Figures 16 and 17 show FESEM images of the fractured lower sheet of the lap shear specimens without SiC and with 29% SiC nanoparticles, respectively. It is observed that the fracture surfaces consist of finer dimples due to the presence of nanoparticles that led the specimen more ductile [27]. It is also observed from Figure 6 that the significant improvement in the elongation is noticed in SiC-reinforced welds, especially at high reinforcement of SiC, which regarded as a good accordance with ductility. It is worth noting the presence of large pores on the fracture planes in SiC-free samples. In addition, with the fracture surfaces in the same direction, the stretched-out dimples can cause the shear fracture as published in [19].

4. Conclusions

Friction stir spot-welding of AA6061-T6 alloy was carried out with and without the addition of SiC nanoparticles. The volume fractions of 14%, 22%, and 29% of SiC were chosen to compact the specimens. The FSS welding was performed with a hardened H13 steel weld tool in a CNC vertical machining center. The tests for mechanical properties and macro and micro examinations were carried out, and the following conclusions are drawn:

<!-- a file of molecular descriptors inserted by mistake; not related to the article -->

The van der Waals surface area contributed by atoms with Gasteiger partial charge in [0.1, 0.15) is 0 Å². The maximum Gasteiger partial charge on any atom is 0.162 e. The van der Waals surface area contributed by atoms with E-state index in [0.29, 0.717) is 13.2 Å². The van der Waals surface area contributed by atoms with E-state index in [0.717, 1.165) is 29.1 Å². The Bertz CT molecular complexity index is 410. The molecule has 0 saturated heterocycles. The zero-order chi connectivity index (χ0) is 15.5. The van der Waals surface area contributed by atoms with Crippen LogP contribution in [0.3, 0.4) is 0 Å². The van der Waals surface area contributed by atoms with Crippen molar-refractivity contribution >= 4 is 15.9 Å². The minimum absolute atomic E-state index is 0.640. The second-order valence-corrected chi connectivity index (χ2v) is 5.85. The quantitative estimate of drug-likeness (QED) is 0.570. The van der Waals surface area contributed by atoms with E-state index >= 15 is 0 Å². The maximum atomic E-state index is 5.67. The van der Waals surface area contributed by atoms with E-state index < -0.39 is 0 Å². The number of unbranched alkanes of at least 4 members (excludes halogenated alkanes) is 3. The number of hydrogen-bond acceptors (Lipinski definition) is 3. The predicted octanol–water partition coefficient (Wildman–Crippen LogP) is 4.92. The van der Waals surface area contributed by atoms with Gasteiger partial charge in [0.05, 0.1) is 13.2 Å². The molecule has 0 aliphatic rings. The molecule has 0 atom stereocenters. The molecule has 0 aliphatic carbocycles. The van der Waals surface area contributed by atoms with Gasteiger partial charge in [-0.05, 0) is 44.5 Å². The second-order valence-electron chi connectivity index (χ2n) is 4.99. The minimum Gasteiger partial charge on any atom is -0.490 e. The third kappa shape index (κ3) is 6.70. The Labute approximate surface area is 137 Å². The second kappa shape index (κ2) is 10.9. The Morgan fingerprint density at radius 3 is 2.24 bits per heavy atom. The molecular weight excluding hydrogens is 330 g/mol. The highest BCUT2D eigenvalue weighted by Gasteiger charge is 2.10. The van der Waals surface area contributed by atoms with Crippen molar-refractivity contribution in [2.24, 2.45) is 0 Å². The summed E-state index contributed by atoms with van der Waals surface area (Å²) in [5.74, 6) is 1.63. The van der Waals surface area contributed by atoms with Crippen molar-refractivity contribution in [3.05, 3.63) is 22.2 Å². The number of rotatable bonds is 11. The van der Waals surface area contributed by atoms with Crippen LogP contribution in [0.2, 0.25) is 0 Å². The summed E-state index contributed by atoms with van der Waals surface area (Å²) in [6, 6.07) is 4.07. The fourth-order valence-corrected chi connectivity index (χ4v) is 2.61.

(1) The hardness of the stir zone increases with an increase in the volume fraction of SiC nanoparticles. The significant increase in hardness was observed beyond 14% volume fraction of SiC. The highest value of hardness in the stir zone was observed as 93 HZ with the volume fraction of 29% SiC. All the weld samples exhibited similar "W" shape hardness profile

(2) There was an increase in tensile lap shear load with the increasing volume fraction of SiC nanoparticles, and the maximum shear load of 2650.5 N was obtained in the weld joint made with the volume fraction of 29%. This behavior is found to be in good agreement with the variation found in the hardness values of the weld joints

(3) Shear mode of fracture was observed in all the FSS weld samples

(4) The different material flow and three different weld regions in the weld area were observed according to the addition of SiC nanoparticles

(5) The grain growth was prevented in the stir zone by the addition of SiC nanoparticles

https://doi.org/10.1155/2018/7031867

Conflicts of Interest

The authors declare that they have no conflicts of interest.

Acknowledgments

Authors would like to thank CERVIE, UCSI University, for financially supporting the publication of the article.

References

[1] J. Hirsch, "Aluminium in innovative light-weight car design," Materials Transactions, vol. 52, no. 5, pp. 818-824, 2011.

[2] D. Carle and G. Blount, "The suitability of aluminium as an alternative material for car bodies," Materials and Design, vol. 20, no. 5, pp. 267-272, 1999.